Be Alert for Subtle Health Issues in Your Dog

Many of the diseases that cause kidney damage can be treated, thereby preventing further damage.

By | Posted: Tue Nov 2 00:00:00 PST 2004

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"Oh, that must be why her breath smells so bad," is a response veterinarians hear almost daily when we show the dog owner the state of disease that exists in the dog's mouth. Curiously, dogs with severe pyorrhea (oral infection), loose or fractured teeth, oral ulcerations, and gingivitis seldom show any discomfort or other signs of difficulty.

"I am absolutely sure that the vast majority of older dogs have dental problems that are overlooked by the dog owner, overlooked by the veterinarian, or just not detected," says Daniel Carmichael, a board-certified veterinary dentist at The Center for Specialized Veterinary Care in Westbury, N.Y. "Periodontal disease is the most common disease we see in practice, affecting 85 percent of our patients over age 5. Most cases of advanced periodontal disease in animals could have been prevented through a program of early disease detection and appropriate treatment." Poodles, Dachshunds, Miniature Schnauzers, and Toy breeds are at special risk for overlooked periodontal disease.

Intraocular pressure buildup, called glaucoma, can be insidious when it occurs slowly and presents few visible signs that alert us to what's happening within the eye. When it occurs with a rapid onset, called acute glaucoma, blindness and permanent damage to the eyes can occur within days! And all you might notice is reddening and slight soreness in the dog's eyes. Breeds susceptible to glaucoma are, among others, Cocker Spaniels, Basset Hounds, Poodles, Terrier breeds, and Chow Chows.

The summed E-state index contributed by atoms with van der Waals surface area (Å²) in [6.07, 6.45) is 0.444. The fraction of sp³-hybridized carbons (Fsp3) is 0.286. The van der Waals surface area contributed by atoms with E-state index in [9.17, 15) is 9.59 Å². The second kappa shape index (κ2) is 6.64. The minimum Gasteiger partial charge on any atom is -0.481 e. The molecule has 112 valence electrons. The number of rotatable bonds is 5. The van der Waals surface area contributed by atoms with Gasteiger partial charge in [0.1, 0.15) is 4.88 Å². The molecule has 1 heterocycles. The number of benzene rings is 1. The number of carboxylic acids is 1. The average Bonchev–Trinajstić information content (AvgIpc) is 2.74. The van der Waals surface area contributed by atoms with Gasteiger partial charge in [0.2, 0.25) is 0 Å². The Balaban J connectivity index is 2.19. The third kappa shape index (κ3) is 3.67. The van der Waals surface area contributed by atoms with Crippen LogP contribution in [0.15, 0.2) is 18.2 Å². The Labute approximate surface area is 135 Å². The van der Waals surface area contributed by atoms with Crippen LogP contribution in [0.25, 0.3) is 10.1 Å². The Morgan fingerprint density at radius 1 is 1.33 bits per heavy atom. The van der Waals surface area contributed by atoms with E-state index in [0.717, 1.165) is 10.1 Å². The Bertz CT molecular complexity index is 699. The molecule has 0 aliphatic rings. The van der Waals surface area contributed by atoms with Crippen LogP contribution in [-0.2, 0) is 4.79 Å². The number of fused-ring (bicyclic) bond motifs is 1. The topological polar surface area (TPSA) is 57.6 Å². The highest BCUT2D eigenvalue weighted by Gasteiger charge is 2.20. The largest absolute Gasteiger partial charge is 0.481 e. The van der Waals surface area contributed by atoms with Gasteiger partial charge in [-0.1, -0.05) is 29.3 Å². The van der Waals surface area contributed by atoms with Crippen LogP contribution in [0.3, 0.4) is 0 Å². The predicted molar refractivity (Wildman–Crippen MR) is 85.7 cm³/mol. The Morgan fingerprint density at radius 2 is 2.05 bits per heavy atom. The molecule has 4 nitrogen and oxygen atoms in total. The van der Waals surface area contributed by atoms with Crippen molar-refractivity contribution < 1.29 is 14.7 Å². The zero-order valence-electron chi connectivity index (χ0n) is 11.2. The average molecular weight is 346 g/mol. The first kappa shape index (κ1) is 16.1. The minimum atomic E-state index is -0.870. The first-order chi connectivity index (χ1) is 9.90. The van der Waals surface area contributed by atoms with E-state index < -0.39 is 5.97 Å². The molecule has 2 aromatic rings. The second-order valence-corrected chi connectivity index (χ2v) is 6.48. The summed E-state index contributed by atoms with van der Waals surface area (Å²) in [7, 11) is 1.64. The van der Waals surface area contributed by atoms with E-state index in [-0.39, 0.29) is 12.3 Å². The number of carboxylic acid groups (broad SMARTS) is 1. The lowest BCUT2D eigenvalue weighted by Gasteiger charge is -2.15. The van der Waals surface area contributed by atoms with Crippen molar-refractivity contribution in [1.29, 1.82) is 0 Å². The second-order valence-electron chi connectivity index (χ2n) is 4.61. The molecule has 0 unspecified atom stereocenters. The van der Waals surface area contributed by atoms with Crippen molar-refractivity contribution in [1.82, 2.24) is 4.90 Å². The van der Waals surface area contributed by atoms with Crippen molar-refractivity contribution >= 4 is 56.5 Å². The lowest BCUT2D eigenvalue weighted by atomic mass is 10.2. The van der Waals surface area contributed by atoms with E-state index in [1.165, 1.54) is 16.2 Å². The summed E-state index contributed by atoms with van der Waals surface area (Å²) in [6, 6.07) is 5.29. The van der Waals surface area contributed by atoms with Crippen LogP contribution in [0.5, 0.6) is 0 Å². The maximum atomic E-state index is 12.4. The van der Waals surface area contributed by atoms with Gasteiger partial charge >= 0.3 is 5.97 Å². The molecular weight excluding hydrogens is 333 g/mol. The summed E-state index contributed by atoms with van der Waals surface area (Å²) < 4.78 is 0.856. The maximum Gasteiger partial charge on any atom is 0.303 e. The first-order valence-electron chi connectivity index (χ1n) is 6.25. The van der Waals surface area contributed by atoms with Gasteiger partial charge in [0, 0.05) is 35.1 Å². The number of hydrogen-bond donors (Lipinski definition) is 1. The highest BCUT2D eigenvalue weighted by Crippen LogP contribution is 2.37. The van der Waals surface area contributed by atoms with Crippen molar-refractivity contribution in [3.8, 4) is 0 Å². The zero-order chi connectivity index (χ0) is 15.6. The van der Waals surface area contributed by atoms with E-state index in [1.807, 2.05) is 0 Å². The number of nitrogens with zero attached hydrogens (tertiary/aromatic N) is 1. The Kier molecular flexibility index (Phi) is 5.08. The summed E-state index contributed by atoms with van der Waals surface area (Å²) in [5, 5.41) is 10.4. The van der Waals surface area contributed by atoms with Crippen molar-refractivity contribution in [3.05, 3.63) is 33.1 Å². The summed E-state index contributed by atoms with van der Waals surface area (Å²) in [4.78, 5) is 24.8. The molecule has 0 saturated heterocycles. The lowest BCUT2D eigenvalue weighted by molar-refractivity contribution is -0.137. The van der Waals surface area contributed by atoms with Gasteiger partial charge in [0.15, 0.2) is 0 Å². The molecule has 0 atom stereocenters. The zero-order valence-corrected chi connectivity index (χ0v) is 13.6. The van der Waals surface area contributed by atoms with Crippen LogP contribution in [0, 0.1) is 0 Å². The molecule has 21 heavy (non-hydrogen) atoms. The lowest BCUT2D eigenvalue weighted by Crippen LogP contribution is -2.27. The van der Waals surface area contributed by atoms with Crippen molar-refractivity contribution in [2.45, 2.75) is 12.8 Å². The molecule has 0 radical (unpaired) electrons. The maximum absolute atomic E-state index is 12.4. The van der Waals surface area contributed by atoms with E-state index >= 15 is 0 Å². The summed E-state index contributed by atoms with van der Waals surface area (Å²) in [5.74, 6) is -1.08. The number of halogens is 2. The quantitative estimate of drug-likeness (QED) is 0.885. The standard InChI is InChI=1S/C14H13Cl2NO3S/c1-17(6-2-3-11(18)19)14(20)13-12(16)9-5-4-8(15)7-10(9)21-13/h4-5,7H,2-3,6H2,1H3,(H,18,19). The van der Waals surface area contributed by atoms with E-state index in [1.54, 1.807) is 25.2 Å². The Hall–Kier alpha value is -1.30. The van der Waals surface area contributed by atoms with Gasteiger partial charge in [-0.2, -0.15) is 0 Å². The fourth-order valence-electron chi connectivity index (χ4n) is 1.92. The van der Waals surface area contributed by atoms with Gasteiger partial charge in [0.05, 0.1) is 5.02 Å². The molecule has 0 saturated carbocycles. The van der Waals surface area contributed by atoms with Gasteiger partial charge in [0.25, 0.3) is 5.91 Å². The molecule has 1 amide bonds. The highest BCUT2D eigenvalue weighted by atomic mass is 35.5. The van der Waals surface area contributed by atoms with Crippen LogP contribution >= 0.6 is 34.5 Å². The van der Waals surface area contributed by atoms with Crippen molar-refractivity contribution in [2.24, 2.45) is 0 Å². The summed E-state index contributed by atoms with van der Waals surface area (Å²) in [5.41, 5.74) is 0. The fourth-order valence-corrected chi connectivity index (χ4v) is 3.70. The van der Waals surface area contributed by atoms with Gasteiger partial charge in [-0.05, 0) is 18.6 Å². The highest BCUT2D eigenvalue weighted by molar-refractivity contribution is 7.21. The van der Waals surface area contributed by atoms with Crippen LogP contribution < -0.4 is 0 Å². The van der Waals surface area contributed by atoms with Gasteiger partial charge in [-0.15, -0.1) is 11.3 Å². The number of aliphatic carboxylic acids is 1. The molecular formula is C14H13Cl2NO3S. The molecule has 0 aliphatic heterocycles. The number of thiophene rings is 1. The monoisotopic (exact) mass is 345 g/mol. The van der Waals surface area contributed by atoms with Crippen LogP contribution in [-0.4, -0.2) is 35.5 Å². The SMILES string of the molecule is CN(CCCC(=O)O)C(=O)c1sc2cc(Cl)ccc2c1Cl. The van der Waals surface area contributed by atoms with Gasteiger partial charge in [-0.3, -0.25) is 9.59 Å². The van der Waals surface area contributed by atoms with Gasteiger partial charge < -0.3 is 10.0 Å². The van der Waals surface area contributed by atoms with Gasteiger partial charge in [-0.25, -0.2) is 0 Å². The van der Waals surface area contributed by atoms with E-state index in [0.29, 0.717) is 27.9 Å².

Many dog breeders spay their bitches after their breeding years are over ... but some do not. These dogs are at risk for developing an intrauterine infection called pyometra. Interestingly, even in severe, life-threatening pyometra cases, most dogs show little evidence of harboring the infection until the situation becomes critical.

Often appearing exactly like allergic dermatitis cases, Sarcoptic (scabies) skin mite infestations are notorious for tricking us veterinarians. Any dog that has been given cortisone to alleviate "itchy skin" and that has tiny scabs and hair loss really should be evaluated for Sarcoptic mites. It's one of those situations where, just like Fritzie "the kidney patient," the underlying, true cause of the problem can be masked by more visibly obvious secondary effects.

Veterinarians who have had no exposure to - or knowledge of - a new or emerging disease can be mislead. Lyme disease wasn't even recognized in the U.S. until about 25 years ago. I missed my first few cases thinking something else was going on. Today, an insect-borne infection called Bartonella may be fooling veterinarians in localized parts of the country. And in sections of the country where certain diseases are very rare, such as tick-borne Lyme disease and Ehrlichia - or fungal diseases such as Blastomycosis and Coccidioidomycosis - it's easy to overlook that possibility in a sick dog, particularly if the veterinarian is unaware that the patient has traveled to an area where the diseases are common.

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